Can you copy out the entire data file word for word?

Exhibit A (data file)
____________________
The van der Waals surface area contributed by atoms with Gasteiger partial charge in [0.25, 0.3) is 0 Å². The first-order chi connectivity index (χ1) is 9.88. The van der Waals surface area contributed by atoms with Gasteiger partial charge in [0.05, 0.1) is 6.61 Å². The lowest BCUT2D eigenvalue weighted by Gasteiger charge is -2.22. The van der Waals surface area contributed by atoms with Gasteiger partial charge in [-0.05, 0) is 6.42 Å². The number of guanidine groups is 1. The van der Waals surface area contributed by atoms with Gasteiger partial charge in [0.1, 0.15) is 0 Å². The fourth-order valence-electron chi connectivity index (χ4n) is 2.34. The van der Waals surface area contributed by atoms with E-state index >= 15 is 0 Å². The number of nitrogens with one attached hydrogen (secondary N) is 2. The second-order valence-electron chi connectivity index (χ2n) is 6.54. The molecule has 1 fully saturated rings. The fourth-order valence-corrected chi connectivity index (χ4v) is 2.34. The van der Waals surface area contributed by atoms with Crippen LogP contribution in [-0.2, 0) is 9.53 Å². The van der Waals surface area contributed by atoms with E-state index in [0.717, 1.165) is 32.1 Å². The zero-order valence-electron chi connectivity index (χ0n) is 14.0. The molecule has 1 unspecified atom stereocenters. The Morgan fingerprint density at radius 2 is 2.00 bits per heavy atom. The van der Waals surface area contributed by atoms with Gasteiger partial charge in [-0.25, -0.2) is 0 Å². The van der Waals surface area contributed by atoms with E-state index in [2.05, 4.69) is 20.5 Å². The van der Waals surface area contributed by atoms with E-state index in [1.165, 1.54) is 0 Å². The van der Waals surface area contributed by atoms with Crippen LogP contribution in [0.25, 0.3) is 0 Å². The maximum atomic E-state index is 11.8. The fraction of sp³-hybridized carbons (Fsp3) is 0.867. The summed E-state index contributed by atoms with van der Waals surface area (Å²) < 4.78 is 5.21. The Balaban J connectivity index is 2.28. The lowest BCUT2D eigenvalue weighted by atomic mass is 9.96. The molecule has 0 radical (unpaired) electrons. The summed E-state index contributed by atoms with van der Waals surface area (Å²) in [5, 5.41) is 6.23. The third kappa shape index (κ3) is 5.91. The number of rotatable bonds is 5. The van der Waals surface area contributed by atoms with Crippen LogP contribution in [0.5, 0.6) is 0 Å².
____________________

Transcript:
The van der Waals surface area contributed by atoms with Gasteiger partial charge in [0.25, 0.3) is 0 Å². The first-order chi connectivity index (χ1) is 9.88. The van der Waals surface area contributed by atoms with Gasteiger partial charge in [0.05, 0.1) is 6.61 Å². The lowest BCUT2D eigenvalue weighted by Gasteiger charge is -2.22. The van der Waals surface area contributed by atoms with Gasteiger partial charge in [-0.05, 0) is 6.42 Å². The number of guanidine groups is 1. The van der Waals surface area contributed by atoms with Gasteiger partial charge in [0.1, 0.15) is 0 Å². The fourth-order valence-electron chi connectivity index (χ4n) is 2.34. The van der Waals surface area contributed by atoms with E-state index >= 15 is 0 Å². The number of nitrogens with one attached hydrogen (secondary N) is 2. The second-order valence-electron chi connectivity index (χ2n) is 6.54. The molecule has 1 fully saturated rings. The fourth-order valence-corrected chi connectivity index (χ4v) is 2.34. The van der Waals surface area contributed by atoms with Crippen LogP contribution in [-0.2, 0) is 9.53 Å². The van der Waals surface area contributed by atoms with E-state index in [0.717, 1.165) is 32.1 Å². The zero-order valence-electron chi connectivity index (χ0n) is 14.0. The molecule has 1 unspecified atom stereocenters. The Morgan fingerprint density at radius 2 is 2.00 bits per heavy atom. The van der Waals surface area contributed by atoms with Gasteiger partial charge in [-0.25, -0.2) is 0 Å². The van der Waals surface area contributed by atoms with E-state index in [2.05, 4.69) is 20.5 Å². The van der Waals surface area contributed by atoms with E-state index in [1.165, 1.54) is 0 Å². The van der Waals surface area contributed by atoms with Crippen LogP contribution in [0.25, 0.3) is 0 Å². The maximum atomic E-state index is 11.8. The fraction of sp³-hybridized carbons (Fsp3) is 0.867. The summed E-state index contributed by atoms with van der Waals surface area (Å²) < 4.78 is 5.21. The Balaban J connectivity index is 2.28. The lowest BCUT2D eigenvalue weighted by atomic mass is 9.96. The molecule has 0 radical (unpaired) electrons. The summed E-state index contributed by atoms with van der Waals surface area (Å²) in [5, 5.41) is 6.23. The third kappa shape index (κ3) is 5.91. The number of rotatable bonds is 5. The van der Waals surface area contributed by atoms with Crippen LogP contribution in [0.5, 0.6) is 0 Å².